Avoid oak wiltWith the early spring and warm weather in the area, many people are getting a head start on yard work. But those with oak trees should avoid trimming them to keep a deadly disease from spreading.
By: Danielle Killey, The Republican Eagle
With the early spring and warm weather in the area, many people are getting a head start on yard work. But those with oak trees should avoid trimming them to keep a deadly disease from spreading.
Oak wilt, fatal to the trees, is a concern earlier than normal this year due to the unseasonably warm weather. Typically the season to avoid oak tree trimming starts in April.
“But because of our early spring, I would not trim an oak tree right now,” said Tom Bakke with Red Wing public works.
Bakke likened the oak wilt disease to an infection, and the fungus that causes it to a foreign body in the tree.
“Its reaction to this is to completely shut off its capillary system,” he said. “It’s basically starving itself to death from nutrients and water.”
Red oaks are especially susceptible, though other varieties can be affected as well, Bakke said.
“White oaks have a better system,” he said. “A white oak might actually live through it, while a red oak doesn’t have a prayer.”
The disease typically starts at the top of the tree and works its way down. It is evident in signs such as the leaves turning brown at the tips, wilting and falling off.
There are two main ways the disease spreads. Certain beetles that feed on the tree sap can carry fungus spores from tree to tree as they start to awake and travel.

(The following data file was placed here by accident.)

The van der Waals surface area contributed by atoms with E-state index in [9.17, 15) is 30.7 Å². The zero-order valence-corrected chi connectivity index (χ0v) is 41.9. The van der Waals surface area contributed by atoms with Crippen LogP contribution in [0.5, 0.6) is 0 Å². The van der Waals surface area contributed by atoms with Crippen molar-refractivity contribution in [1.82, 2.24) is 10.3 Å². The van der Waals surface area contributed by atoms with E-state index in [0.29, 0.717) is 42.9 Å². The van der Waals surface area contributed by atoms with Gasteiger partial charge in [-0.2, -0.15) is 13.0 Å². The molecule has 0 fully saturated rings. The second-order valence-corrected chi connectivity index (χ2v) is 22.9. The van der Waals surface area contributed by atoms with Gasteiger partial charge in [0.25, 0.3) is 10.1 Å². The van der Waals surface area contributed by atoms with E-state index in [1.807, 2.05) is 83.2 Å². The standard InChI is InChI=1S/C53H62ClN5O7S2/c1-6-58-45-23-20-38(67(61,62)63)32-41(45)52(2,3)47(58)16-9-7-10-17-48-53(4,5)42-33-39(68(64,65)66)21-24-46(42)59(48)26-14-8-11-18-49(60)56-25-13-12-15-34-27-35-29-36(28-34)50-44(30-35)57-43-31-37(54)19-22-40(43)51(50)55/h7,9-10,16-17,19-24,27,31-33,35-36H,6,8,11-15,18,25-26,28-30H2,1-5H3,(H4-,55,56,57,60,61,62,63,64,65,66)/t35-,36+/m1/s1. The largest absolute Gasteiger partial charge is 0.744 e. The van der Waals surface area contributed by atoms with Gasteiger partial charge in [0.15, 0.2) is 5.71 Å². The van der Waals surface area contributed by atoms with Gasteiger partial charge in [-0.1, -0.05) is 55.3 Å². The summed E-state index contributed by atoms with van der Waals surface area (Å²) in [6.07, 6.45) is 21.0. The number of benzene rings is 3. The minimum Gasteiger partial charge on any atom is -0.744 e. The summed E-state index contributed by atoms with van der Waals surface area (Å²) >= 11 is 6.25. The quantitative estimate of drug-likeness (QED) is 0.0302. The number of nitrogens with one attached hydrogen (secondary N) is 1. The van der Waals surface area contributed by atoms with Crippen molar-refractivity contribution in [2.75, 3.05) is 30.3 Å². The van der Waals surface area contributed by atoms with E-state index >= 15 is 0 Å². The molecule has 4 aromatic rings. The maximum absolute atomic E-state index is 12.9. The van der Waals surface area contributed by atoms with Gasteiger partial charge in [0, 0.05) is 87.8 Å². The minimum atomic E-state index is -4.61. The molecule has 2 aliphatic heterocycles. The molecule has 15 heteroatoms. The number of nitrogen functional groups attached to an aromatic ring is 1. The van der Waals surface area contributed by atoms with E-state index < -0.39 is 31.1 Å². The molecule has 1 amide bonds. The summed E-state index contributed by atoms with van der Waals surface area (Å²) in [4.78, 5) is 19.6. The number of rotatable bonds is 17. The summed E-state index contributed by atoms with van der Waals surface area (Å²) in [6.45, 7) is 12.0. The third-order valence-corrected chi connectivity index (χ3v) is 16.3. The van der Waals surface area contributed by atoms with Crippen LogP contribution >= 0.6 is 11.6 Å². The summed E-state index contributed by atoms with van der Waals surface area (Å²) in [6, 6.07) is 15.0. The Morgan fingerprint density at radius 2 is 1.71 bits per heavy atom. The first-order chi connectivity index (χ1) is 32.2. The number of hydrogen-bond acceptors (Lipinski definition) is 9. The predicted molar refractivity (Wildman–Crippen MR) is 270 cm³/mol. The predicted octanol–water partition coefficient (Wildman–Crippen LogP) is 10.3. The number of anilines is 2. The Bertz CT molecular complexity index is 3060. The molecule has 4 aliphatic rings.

The other and more common way is underground. Oak tree roots tend to grow into one another and fuse, or graft, together. The disease can then move among trees through these “root grafts.”
“This is why this is such a devastating disease in the forest areas, because it can wipe out all the red oaks,” he said.
Avoid trimming trees to bring out the sap that attracts beetles.
Anything that opens the tree, from sawing branches to attaching a birdfeeder, can present a danger.
The beetles can infect the tree upon contact, Bakke said.
He suggested waiting at least until fall to trim trees, but said winter is best for any pruning, and not just for oaks.
If branches break off, such as during a storm, paint the open area with latex-based paint to seal it off, Bakke suggested.
Once a tree gets the oak wilt disease, there isn’t much to be done, he said. But to prevent the disease from moving on to other victims, people can break up the root grafts around the infected tree and farther out.
Using a spade or trencher deep underground to break up the roots will help stop the spread, Bakke said. Even if it is successful, do it again every few years to keep the roots from rejoining others, he added.
Oak wilt is present throughout Minnesota, including this area, Bakke said. Wisconsin officials also have warned the disease is a problem there as well.
The disease has been around for a while, Bakke said, so a lot of information is available. The Minnesota Department of Natural Resources and University of Minnesota, among others, have resources on oak wilt.
“It’s a very well-researched disease.”